Newcastle Disease threat raised to ‘medium’

Government officials have raised the risk level for Newcastle Disease in the UK to ‘medium’ following more confirmed cases of the virus on the European continent.

Recent cases in Belgium, the Netherlands and Luxembourg have led to Animal and Plant Health Agency (APHA) experts to advise that the risk of the disease in UK flocks has risen from ‘low’ to ‘medium’.

Vets are also encouraged to maintain high biosecurity and to remain vigilant of the clinical signs of the disease.

Newcastle Disease

Newcastle Disease is caused by a virulent strain of paramyxovirus and spreads through direct contact with the bodily fluids of infected birds.

The highly-infectious disease can cause severe losses in certain poultry species, including:
  • Commercial and specialist breeds;
  • Pet chickens;
  • Game birds;
  • Other captive birds, including racing pigeons.

The disease was last confirmed in Great Britain in 2006 and last in Northern Ireland in 1997 when 1.4 million birds were slaughtered in a bid to contain the spread.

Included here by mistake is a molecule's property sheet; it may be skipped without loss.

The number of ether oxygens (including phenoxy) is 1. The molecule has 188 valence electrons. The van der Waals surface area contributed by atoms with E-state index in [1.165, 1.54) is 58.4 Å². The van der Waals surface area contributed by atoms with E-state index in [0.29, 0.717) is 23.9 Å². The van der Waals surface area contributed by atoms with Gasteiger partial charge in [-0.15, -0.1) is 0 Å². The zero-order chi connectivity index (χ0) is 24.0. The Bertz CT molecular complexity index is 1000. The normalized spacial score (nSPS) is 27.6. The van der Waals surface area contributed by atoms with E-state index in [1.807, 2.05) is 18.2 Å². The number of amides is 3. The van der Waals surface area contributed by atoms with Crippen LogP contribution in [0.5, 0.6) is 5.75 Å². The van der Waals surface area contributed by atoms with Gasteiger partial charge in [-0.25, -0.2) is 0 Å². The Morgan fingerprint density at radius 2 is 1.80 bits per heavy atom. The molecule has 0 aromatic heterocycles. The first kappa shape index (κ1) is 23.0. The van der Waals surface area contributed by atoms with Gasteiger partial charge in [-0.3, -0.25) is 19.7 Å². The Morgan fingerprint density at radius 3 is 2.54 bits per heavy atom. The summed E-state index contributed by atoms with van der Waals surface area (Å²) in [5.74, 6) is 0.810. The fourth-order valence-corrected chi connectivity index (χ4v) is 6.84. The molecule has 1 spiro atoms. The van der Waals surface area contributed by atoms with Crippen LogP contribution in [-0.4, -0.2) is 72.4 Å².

Public Health England advises the risk of Newcastle Disease affecting people is very low.

UK chief veterinary officer Christine Middlemiss said: “The Animal and Plant Health Agency experts have advised that the risk of disease has risen to ‘medium’ following reports of Newcastle Disease in mainland Europe.

“I urge all poultry and game bird keepers – whether of commercial, smallholder flocks or specialist breeds, or pet chickens – to remain vigilant to the clinical signs of this disease, and urge them to put in place strong biosecurity measures to ensure the health and welfare of their birds.”

Birds affected by Newcastle Disease may show the following symptoms:

  • Respiratory distress, such as gaping beak, coughing, sneezing, gurgling and rattling;
  • Nervous behaviour, such as tremors, paralysis and twisting of the neck;
  • Unusually watery faeces that are yellowish-green in colour;
  • Depression and a lack of appetite;
  • Produce fewer eggs which could be misshapen and soft-shelled.

If a bird keeper suspects that their birds may be infected, they should contact their private vet and the APHA immediately.